‘Aboriginal Wedding Dress’, designed by Robyn Caughlan

January 26 at the Museum of Applied Arts and Sciences

MAAS has an ongoing commitment to platforming Indigenous cultural perspectives across all areas of its public programs.

If you visit the Powerhouse Museum on 26 January this year you will experience a range of opportunities to deepen your understanding of the histories of some of Australia’s First Peoples – all are connected to our collection and our exhibitions. Join a daily Volunteer Tour, 10.30am or 1.30pm, or explore the museum yourself and discover objects on display.

‘Aboriginal Wedding Dress’, designed by Robyn Caughlan on display in Love is Australian Wedding Fashion exhibition

 

As you enter our Love is…Australian Wedding Fashion exhibition, celebrating 200 years of wedding fashions in Australia, you will hear Matthew Doyle’s recording of a traditional Cadigal song, used for millennia as part of the bonding ceremonies held on this country, as you gaze on the purple taffeta wedding garment worn by the mysterious Aboriginal woman, Mrs Janet McDonald. As you move through the exhibition you will also see an iconic wedding dress based on the clips from the documentary Dancing with the Prime Minister from the 1968 Aboriginal Debutante’s Ball held in Sydney Town Hall and attended by the then Prime Minister John Gorton (full screenings of the documentary take place daily at 10.30am and 1.30pm in the Kings Cinema on Level 2 of the Powerhouse).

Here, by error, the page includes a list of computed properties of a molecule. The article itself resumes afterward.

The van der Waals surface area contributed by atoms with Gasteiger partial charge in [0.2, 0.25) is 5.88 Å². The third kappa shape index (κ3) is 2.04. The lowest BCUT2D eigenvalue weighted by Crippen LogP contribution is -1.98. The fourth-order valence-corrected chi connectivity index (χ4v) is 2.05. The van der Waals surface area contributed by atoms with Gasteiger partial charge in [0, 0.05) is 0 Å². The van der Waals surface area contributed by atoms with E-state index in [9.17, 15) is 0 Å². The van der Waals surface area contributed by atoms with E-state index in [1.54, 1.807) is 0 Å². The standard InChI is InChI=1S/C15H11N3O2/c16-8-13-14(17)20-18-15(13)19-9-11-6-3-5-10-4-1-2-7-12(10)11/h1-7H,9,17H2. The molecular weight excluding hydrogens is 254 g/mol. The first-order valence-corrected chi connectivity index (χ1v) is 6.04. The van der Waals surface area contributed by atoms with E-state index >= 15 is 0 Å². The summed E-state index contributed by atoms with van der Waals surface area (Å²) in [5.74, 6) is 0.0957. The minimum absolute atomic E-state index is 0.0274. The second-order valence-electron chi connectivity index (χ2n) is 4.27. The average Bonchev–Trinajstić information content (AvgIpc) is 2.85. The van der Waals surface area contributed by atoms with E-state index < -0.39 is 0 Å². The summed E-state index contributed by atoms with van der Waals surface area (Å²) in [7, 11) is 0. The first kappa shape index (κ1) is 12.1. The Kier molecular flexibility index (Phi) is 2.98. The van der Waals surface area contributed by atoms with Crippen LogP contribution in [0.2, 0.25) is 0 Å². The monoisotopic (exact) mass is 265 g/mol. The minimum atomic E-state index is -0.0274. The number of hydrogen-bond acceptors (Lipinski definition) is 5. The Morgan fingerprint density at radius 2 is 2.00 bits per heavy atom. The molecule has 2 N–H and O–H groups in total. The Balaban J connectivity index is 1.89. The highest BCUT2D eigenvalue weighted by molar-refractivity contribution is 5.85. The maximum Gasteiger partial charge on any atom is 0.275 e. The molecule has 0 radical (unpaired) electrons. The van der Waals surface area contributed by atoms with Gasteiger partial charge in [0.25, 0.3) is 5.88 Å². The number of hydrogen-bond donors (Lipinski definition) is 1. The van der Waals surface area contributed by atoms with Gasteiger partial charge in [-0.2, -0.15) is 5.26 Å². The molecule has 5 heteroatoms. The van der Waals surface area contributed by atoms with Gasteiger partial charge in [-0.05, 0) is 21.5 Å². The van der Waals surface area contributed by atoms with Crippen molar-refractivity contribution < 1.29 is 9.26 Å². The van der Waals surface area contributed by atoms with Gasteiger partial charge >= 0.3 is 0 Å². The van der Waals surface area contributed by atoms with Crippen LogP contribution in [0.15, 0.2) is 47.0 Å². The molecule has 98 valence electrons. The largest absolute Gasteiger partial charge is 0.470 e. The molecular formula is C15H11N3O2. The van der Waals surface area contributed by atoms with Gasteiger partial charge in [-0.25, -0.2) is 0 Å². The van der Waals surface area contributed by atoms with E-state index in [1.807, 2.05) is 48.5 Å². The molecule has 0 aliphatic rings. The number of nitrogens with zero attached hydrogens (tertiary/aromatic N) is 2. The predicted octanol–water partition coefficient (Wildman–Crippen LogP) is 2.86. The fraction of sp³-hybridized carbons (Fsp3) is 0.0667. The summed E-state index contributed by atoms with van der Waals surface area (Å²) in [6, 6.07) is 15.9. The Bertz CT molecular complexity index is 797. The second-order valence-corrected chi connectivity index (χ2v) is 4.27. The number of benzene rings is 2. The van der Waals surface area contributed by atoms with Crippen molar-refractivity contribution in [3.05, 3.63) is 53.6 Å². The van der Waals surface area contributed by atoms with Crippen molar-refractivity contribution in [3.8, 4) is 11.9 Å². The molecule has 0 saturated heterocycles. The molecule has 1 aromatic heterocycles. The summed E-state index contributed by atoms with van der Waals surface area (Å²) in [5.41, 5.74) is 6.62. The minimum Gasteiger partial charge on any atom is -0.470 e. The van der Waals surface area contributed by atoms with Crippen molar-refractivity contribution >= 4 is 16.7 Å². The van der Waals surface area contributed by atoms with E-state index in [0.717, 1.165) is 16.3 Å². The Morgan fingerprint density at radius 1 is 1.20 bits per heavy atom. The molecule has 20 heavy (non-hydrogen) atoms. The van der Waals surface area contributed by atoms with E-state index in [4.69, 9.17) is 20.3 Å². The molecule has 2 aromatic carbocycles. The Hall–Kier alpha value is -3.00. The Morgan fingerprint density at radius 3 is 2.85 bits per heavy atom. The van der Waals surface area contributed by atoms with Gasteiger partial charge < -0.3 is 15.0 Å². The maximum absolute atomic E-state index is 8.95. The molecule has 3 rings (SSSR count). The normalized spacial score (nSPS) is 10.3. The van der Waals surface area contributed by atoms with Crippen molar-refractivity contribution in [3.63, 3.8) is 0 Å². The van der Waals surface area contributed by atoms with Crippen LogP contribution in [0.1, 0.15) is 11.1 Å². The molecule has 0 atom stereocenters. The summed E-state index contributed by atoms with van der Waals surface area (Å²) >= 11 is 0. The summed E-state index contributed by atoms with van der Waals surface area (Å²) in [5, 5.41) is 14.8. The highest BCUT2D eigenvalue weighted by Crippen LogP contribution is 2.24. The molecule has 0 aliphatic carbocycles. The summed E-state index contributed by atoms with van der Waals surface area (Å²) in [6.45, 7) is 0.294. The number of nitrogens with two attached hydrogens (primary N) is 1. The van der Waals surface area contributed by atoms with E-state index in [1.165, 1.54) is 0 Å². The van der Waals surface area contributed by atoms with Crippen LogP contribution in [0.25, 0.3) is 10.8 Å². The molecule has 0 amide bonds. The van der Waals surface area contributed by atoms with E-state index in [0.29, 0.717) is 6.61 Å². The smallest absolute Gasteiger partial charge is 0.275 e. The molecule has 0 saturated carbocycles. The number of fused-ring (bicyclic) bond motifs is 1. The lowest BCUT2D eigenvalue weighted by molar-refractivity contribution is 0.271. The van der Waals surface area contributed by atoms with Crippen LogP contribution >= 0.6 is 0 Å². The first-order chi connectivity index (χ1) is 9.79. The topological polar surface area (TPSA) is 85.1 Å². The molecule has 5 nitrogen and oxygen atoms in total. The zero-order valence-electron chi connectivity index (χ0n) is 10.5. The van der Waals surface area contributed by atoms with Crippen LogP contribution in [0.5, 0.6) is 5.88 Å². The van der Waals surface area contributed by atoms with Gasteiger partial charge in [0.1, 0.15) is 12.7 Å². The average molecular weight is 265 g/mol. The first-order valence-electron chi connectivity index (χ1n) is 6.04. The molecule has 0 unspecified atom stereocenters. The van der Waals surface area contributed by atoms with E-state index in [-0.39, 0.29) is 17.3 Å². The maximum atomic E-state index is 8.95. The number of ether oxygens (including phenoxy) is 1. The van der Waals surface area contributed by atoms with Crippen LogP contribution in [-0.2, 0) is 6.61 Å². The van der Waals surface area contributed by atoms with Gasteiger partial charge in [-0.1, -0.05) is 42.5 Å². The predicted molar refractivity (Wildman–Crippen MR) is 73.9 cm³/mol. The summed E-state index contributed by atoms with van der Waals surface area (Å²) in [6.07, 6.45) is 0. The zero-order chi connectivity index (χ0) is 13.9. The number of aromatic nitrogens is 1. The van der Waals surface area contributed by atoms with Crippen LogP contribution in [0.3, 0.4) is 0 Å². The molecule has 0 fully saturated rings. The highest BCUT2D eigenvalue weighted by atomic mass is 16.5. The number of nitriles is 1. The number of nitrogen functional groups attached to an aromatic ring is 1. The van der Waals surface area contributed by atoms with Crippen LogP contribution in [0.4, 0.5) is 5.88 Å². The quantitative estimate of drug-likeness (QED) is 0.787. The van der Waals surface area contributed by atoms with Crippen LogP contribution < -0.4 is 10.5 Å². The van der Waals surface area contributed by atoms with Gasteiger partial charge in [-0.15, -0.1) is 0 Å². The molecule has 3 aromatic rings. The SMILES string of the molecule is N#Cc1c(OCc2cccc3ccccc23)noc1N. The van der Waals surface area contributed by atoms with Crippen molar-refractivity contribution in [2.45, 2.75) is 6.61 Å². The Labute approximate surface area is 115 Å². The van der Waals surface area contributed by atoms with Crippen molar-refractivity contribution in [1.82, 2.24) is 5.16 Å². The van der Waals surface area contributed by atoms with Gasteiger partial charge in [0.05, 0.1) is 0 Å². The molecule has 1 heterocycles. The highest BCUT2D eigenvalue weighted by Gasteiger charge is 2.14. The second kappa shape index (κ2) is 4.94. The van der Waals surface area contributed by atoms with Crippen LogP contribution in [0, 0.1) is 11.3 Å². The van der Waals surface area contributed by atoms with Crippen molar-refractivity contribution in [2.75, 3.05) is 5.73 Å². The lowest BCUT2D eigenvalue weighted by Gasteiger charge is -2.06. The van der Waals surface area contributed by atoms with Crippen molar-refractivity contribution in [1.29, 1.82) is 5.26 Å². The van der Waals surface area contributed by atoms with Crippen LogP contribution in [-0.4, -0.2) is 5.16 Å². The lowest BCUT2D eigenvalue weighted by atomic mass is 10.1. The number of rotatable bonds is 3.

In the museum’s ICONS exhibition there is a collection of breastplates given to Aboriginal people in the 19th century, three beautiful ceramic works of Thancoupie, a decorated woomera by Uncle Albert Namatjira, shellwork Sydney Harbour Bridges by the women of the La Perouse community and the iconic Mervyn Bishop photograph of Gough Whitlam and Vincent Lingiari. The exhibition also includes the throne from which Governor Macquarie issued his orders to wage war on Australia’s Indigenous peoples.

Three outstanding pieces from the MAAS collection are installed beside the Level 3 foyer to commemorate the 1968 Referendum where 99% of the Australian population voted for the inclusion of Aboriginal people in the reckoning of the nation’s population.

Take a stroll down the ramp, from Level 3 to Level 2, and you have the opportunity to view three fish-traps woven by Red Ochre Award recipient Yvonne Koolmatrie and textiles printed by the artists of the Merrepen Art Centre.

This is a Voice exhibition features a Welcome space with sound installation created by Gadigal Woman, Lille Madden, singing in the language of the people of the Eora Nation, large scale paintings embodying the narrative of songlines and a music video by Indigenous performance artist Christian Thompson.

Finish off your visit with a stop at the Powerhouse Café where you can see over 22 artworks created by young people from schools across Western Sydney for the NSW Education Department’s Koorie Art Expressions Project.

 

At Sydney Observatory

You can see a beautiful installation to commemorate the 25th anniversary of the Mabo Decision with two of Uncle Eddie Koki Mabo’s favourite shirts including one made for him by his dedicated wife and the mother of his ten children – Bonita.

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